Is 2020 going to be a brighter year for online casino operators?

By March 2019, the UK gambling sector recorded its first-ever decline in profit from £5.6bn to £5.3bn.

Many blamed changes to legislation as well as increased taxation. 2020 began with the introduction of new legislation banning gamblers from placing credit card deposits. This will come into force in April.

A review of current gambling laws is underway and the UKGC have said: they are considering capping the maximum stake on online casino games to £2”. The past year has brought such significant changes leaving us wondering if 2020 is going to be a brighter year for online casino operators.

Growing Markets

Growth in the online gaming industry has spread across the world and at the end of 2019, the global market was valued at $45bn. Following increased popularity in gambling and advances in technology, analysts have predicted this figure will increase to $95bn by 2024.

Currently, Europe remains the biggest market, but as the industry becomes more popular, more countries are legalising gambling. Further regions within North America and Asia are expected to make gambling legal. The future of online gambling doesn’t rest in the hands of the UK but in expansion across the globe.

Use of cryptocurrencies

Cryptocurrencies are a brand-new currency which has taken the digital world by storm since being introduced in 2009.  Even if you are not entirely sure what it is, chances are you have heard of Bitcoin which was the very first currency created. Virtual currencies are extremely appealing because unlike flat currencies are completely uncontrolled by governments or financial institutions.

Using cryptography technology, Cryptocurrency has changed the way online payments are made offering complete anonymity and security.  As more casino operators accept cryptocurrencies the doors of online crypto casinos are opening to people who wouldn’t have otherwise been exposed.

Also, forecasters are predicting exponential growth with the addition of this payment method, especially in the upcoming years as regulations are starting to be even more tight for some operators.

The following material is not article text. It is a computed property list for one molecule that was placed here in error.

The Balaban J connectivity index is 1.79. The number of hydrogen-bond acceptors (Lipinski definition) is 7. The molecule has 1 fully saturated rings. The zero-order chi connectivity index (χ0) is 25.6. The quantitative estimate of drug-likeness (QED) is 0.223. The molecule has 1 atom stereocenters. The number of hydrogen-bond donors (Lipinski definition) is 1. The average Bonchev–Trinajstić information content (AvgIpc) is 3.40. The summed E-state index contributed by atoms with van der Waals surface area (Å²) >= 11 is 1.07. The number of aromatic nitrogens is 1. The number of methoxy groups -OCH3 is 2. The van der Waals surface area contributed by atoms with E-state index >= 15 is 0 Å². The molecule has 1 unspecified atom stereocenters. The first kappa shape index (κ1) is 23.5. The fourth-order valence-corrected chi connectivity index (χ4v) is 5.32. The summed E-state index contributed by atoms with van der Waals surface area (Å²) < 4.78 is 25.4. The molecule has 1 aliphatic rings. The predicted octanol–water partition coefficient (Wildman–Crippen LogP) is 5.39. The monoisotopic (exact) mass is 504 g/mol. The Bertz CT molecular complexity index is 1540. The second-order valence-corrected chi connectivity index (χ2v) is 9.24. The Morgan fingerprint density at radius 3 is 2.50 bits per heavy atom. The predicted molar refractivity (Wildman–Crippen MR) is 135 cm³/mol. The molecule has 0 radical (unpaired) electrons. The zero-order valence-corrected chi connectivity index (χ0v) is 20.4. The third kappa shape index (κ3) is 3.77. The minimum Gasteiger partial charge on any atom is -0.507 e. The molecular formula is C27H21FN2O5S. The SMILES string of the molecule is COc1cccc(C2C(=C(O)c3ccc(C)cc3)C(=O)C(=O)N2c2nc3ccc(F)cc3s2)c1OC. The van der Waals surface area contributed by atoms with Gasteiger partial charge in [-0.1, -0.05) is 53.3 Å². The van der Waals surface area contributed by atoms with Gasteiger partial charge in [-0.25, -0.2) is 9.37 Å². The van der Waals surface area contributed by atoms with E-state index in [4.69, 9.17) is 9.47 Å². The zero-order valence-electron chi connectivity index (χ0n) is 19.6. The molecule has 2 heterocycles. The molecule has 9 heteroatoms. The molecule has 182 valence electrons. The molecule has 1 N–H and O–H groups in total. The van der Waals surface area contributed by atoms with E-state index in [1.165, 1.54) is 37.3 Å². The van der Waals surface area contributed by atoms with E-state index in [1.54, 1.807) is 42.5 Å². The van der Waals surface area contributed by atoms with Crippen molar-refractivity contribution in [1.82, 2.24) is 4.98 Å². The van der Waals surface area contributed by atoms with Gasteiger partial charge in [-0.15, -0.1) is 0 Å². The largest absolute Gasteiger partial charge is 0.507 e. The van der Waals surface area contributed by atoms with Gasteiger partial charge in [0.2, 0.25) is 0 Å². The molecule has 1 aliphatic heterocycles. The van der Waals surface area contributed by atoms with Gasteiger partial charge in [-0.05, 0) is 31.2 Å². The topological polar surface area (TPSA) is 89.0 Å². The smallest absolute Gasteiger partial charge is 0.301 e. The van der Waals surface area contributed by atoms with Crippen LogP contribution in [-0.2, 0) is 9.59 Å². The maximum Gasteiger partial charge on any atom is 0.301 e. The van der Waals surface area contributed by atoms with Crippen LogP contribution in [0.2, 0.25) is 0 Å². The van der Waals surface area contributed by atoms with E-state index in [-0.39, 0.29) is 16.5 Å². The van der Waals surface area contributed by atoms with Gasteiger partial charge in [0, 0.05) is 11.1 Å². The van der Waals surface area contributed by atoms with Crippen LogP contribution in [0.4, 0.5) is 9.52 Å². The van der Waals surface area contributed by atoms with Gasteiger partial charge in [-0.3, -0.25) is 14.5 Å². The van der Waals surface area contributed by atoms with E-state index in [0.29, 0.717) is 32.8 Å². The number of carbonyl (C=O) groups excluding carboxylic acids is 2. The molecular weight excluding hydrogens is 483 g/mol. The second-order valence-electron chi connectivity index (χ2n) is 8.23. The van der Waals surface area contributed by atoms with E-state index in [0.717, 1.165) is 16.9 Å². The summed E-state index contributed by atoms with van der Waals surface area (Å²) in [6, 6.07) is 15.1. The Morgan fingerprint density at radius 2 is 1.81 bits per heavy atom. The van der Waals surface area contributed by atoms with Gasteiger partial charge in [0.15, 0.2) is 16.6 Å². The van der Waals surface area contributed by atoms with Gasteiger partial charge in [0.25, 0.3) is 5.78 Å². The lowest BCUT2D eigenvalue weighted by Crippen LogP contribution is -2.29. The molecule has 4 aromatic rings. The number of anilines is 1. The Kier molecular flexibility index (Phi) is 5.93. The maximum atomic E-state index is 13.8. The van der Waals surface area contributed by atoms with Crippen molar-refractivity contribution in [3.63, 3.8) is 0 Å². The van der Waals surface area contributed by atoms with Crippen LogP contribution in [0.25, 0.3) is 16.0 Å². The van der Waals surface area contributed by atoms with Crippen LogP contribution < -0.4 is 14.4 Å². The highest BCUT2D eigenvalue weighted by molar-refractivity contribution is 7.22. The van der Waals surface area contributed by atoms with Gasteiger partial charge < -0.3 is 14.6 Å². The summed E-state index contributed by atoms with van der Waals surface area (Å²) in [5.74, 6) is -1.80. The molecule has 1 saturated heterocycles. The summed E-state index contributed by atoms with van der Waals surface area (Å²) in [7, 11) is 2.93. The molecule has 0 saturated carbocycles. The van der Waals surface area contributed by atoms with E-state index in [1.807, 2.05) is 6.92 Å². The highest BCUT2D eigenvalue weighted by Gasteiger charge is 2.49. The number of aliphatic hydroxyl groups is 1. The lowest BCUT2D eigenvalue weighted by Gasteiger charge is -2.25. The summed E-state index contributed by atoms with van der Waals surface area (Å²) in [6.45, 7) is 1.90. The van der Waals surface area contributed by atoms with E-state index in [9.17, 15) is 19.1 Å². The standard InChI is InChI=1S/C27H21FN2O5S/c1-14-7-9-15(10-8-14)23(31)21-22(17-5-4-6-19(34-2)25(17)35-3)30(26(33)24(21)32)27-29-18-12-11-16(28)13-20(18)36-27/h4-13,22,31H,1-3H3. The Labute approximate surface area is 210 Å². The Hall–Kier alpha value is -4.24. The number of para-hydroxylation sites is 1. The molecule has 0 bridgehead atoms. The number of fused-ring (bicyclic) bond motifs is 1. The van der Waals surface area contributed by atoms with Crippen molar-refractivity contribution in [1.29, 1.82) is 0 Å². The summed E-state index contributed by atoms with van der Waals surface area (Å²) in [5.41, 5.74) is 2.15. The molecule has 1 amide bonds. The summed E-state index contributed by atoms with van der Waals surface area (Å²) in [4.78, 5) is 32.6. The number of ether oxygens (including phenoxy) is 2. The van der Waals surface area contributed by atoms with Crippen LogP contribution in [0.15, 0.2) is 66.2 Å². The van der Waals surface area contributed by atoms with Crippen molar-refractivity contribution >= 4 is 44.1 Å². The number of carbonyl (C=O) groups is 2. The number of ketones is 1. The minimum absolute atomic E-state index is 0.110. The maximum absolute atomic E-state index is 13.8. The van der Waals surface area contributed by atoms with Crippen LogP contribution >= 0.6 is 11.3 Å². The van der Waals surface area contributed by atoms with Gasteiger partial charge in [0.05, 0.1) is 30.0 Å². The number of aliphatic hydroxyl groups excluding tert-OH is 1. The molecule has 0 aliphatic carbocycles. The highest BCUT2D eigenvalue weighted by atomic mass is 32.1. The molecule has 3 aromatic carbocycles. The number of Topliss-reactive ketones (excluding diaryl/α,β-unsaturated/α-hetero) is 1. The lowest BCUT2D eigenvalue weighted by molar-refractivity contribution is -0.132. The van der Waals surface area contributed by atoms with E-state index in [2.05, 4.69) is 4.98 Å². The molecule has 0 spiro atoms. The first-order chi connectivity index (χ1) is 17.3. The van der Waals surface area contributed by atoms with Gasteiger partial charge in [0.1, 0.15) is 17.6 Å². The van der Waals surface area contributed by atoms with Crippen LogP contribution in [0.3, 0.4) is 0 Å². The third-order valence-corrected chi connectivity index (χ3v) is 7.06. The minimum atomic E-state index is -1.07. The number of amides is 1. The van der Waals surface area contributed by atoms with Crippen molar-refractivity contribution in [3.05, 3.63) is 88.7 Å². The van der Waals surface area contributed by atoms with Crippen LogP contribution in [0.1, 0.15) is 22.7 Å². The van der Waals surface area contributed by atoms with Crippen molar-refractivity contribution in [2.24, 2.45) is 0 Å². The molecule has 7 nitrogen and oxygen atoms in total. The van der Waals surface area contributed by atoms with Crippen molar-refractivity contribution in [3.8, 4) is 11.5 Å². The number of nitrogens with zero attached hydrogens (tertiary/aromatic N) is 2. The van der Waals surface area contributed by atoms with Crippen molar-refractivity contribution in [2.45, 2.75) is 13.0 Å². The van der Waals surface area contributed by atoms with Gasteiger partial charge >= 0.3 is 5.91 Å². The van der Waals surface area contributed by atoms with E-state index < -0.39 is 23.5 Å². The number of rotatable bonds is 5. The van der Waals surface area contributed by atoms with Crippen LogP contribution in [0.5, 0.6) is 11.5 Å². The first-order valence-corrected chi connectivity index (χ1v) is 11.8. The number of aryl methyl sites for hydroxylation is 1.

Beginner Poker Tips (Part 3)

Think about your opponent’s cards.

It is critically important in poker to think about the strength of your opponent’s hand, and not just your own. It is great to have a big hand, but if you think that your opponent has a better hand than you, you should prepare to fold. For instance a straight is a decent hand, but if there are four cards of the same suit on the board and your opponent pushes all in, do you still think you have the best hand?

 It’s a bit of an advanced concept, but it is very interesting nonetheless.

4] Play against players worse than you.

This may seem obvious, but you will be surprised at the number of players who don’t follow this simple principle. If you are better than the players who you are playing against, it makes sense that you will be a winner in the long run. If you were the 10th best player in the world, it would not be profitable to sit at a table with the top 9 players in the world.

Pick your games and limits just as carefully as the cards you play with. Good table selection will help players to find fishy poker tables in the lobby.

5] Think about your position.

Table position is a very important element in poker, especially in Texas Holdem. The best positions to be in are when you are last to act on the hand, for example, when you are on the button. This means that player gain knowledge about what kind of hand they may hold before the action gets to them. Having good position in a hand can easily change a losing hand into a winning one.